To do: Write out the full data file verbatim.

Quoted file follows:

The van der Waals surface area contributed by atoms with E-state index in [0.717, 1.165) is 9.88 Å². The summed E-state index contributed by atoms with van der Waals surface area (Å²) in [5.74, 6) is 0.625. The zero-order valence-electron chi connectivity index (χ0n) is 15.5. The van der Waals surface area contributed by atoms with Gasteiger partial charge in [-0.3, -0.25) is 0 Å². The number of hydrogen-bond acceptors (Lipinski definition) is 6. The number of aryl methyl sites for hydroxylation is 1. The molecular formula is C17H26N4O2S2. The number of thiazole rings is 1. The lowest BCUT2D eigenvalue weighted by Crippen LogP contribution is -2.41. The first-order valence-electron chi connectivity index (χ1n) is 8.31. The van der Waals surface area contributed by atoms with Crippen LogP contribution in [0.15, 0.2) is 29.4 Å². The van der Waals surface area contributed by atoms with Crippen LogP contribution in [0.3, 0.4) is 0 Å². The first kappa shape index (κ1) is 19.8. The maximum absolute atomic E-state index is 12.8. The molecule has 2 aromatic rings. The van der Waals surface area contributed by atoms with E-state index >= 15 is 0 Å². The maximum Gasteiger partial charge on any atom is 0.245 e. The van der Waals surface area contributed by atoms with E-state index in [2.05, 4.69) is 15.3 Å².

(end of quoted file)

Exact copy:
The van der Waals surface area contributed by atoms with E-state index in [0.717, 1.165) is 9.88 Å². The summed E-state index contributed by atoms with van der Waals surface area (Å²) in [5.74, 6) is 0.625. The zero-order valence-electron chi connectivity index (χ0n) is 15.5. The van der Waals surface area contributed by atoms with Gasteiger partial charge in [-0.3, -0.25) is 0 Å². The number of hydrogen-bond acceptors (Lipinski definition) is 6. The number of aryl methyl sites for hydroxylation is 1. The molecular formula is C17H26N4O2S2. The number of thiazole rings is 1. The lowest BCUT2D eigenvalue weighted by Crippen LogP contribution is -2.41. The first-order valence-electron chi connectivity index (χ1n) is 8.31. The van der Waals surface area contributed by atoms with Crippen LogP contribution in [0.15, 0.2) is 29.4 Å². The van der Waals surface area contributed by atoms with Crippen LogP contribution in [0.3, 0.4) is 0 Å². The first kappa shape index (κ1) is 19.8. The maximum absolute atomic E-state index is 12.8. The molecule has 2 aromatic rings. The van der Waals surface area contributed by atoms with E-state index >= 15 is 0 Å². The maximum Gasteiger partial charge on any atom is 0.245 e. The van der Waals surface area contributed by atoms with E-state index in [2.05, 4.69) is 15.3 Å².